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BradR
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15 years ago

A group from DC recently ran the Savage on a release of 350cfs and found the stream navigable. The paddled creekboats.

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Mike Croak
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15 years ago

Paddled the Savage 5/22/04 at 1000 cfs. Dangerous strainers approximately 1/4 downstream of 5' dam (in middle of run). Trees down on each side of the river give the false appearance that the middle line might runnable. It's not. Eddy out before you get to these trees. There is another tree in the water behind them that you cannot see until it is too late.

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Sam mershon
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16 years ago

STRAINER ALERT!!! Towards the end of this run there is a rapid with an island in the middle. both channels are blocked with wood. You can identify this rapid by a blue warehouse on river left. I highly suggest scouting this from the bank or the road. unless conditions improve it is highly advisable to walk this one.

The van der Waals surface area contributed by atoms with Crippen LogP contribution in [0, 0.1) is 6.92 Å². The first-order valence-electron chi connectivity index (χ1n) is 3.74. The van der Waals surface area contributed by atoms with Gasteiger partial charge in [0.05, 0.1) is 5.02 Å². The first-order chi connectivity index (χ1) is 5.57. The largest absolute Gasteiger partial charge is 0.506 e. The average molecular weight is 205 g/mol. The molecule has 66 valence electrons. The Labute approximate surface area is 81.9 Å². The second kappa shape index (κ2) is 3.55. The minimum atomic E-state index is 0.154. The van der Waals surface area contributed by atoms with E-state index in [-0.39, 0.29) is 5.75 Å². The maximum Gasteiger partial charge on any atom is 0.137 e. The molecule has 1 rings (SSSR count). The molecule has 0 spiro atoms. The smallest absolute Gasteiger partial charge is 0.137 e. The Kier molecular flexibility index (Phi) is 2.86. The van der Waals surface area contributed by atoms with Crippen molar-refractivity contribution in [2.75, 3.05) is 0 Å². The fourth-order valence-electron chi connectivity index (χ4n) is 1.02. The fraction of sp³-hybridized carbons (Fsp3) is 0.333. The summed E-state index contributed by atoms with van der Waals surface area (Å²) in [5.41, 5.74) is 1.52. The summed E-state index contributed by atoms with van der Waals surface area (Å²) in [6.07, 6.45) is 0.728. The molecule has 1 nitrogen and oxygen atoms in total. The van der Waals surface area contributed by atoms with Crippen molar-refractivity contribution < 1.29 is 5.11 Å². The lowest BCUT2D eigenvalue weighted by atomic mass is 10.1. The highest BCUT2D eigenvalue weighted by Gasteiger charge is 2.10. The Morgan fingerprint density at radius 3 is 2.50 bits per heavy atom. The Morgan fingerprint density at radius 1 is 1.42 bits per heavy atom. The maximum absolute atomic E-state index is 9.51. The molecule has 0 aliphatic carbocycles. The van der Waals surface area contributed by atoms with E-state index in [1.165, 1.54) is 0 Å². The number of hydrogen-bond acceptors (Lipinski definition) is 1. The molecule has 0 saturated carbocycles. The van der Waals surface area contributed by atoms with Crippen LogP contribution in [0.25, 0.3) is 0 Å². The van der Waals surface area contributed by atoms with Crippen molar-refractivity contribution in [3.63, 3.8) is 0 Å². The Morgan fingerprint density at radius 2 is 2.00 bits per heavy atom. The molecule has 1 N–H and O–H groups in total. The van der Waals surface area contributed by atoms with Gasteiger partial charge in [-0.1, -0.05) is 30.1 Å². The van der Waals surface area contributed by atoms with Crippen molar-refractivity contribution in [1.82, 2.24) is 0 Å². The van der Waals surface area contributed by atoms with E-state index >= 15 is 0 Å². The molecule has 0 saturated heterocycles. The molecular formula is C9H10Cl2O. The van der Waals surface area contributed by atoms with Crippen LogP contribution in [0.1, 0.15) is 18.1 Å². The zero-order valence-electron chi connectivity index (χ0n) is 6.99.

Release Schedule

More Information

We have had releases on this reach but don't show any currently. This information is gathered by the public. If you know about releases then contact us about them. If you would volunteer to enter the releases, then reach out to us.

Gage Descriptions

Note that the Savage River has three scheduled releases annually, but also runs occasionally following significant rain events.

Directions Description


We have no additional detail on this route. Use the map below to calculate how to arrive to the main town from your zipcode.

Date Flow Result Factor  
2006-05-28 Medium Near Miss/Rescue Other Read More
1997-05-06 Medium Fatality Other Read More